Mussels Spread Mayhem, But Trained Dogs are on the Case

It takes Nemo less than a minute to know whether there are quagga or zebra mussels latched onto a boat.

That’s because Nemo is a black Labrador retriever whose sense of smell is about 1,000 times greater than a human’s. A person would need roughly 15 minutes to thoroughly check out the boat.

Mussels likely spread across North America’s major river systems and the Great Lakes through ballast water discharges. They were first found in Lake St. Clair in 1986 and quickly expanded their range from there. Now they are in almost every major waterway in the United States.  Click on the following paragraph to access the full story.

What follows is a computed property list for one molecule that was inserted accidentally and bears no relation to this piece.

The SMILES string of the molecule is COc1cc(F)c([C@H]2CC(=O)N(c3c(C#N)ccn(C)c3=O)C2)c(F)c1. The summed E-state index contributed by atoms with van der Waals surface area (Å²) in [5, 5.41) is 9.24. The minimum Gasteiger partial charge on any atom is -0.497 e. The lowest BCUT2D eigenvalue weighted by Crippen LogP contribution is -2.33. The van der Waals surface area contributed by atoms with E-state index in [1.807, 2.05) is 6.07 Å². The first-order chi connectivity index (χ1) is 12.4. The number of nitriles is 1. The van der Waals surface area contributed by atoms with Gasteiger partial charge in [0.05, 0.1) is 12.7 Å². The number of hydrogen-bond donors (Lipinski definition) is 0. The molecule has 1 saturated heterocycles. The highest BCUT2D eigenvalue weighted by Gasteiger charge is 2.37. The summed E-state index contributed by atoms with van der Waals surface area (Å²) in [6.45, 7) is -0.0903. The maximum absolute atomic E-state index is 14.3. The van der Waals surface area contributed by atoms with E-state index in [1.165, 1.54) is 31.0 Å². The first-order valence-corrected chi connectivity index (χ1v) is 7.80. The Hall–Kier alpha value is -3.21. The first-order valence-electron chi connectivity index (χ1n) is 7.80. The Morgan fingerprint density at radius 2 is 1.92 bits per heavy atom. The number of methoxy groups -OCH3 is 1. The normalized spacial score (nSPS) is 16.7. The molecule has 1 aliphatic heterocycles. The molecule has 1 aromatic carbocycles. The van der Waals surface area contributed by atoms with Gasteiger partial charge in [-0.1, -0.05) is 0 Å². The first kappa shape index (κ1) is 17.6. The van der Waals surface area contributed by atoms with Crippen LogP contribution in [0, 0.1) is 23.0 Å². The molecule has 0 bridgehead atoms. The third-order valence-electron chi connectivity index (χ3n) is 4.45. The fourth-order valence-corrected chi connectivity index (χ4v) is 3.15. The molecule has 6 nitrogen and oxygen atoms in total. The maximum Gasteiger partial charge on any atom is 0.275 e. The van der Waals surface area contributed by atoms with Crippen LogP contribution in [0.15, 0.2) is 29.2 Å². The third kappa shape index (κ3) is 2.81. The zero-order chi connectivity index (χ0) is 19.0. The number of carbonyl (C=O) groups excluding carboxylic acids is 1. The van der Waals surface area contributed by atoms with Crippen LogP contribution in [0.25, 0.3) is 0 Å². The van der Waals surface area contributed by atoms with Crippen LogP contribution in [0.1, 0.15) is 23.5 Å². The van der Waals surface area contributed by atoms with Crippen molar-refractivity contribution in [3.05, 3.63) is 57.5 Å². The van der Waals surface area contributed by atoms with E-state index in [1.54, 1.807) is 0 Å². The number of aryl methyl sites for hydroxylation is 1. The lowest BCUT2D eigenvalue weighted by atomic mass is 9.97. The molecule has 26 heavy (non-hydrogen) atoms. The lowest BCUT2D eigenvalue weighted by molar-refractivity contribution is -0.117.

Nemo is a rescue dog. He was barking so much in his owner’s backyard that the neighbors started to complain, prompting the teacher to give him up to a shelter. That’s where Debi DeShon, owner of Mussel Dogs, found him.  DeShon has been training dogs for a long time, but she trained her first “mussel dog” in 2010. She learned about the invasive species when a friend who worked at a lake invited her to a Fish and Wildlife Service demonstration.  “I hadn’t even heard about the mussels,” she said.

 

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